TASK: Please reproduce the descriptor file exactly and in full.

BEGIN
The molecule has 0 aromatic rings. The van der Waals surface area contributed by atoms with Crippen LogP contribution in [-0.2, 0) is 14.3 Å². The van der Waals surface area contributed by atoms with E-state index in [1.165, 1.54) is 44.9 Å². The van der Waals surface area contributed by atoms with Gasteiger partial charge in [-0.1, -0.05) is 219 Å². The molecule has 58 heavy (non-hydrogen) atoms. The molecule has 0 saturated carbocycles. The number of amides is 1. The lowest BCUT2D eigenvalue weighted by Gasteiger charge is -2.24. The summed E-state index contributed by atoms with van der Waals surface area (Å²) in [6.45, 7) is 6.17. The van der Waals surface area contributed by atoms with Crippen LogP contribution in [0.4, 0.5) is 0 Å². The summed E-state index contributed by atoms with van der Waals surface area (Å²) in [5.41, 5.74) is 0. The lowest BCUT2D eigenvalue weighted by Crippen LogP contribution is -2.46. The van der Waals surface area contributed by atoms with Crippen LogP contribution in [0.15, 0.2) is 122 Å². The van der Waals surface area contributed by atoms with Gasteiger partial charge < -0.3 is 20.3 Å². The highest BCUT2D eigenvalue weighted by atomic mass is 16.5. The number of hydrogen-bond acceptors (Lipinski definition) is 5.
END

The molecule has 0 aromatic rings. The van der Waals surface area contributed by atoms with Crippen LogP contribution in [-0.2, 0) is 14.3 Å². The van der Waals surface area contributed by atoms with E-state index in [1.165, 1.54) is 44.9 Å². The van der Waals surface area contributed by atoms with Gasteiger partial charge in [-0.1, -0.05) is 219 Å². The molecule has 58 heavy (non-hydrogen) atoms. The molecule has 0 saturated carbocycles. The number of amides is 1. The lowest BCUT2D eigenvalue weighted by Gasteiger charge is -2.24. The summed E-state index contributed by atoms with van der Waals surface area (Å²) in [6.45, 7) is 6.17. The van der Waals surface area contributed by atoms with Crippen LogP contribution in [0.4, 0.5) is 0 Å². The summed E-state index contributed by atoms with van der Waals surface area (Å²) in [5.41, 5.74) is 0. The lowest BCUT2D eigenvalue weighted by Crippen LogP contribution is -2.46. The van der Waals surface area contributed by atoms with Crippen LogP contribution in [0.15, 0.2) is 122 Å². The van der Waals surface area contributed by atoms with Gasteiger partial charge < -0.3 is 20.3 Å². The highest BCUT2D eigenvalue weighted by atomic mass is 16.5. The number of hydrogen-bond acceptors (Lipinski definition) is 5.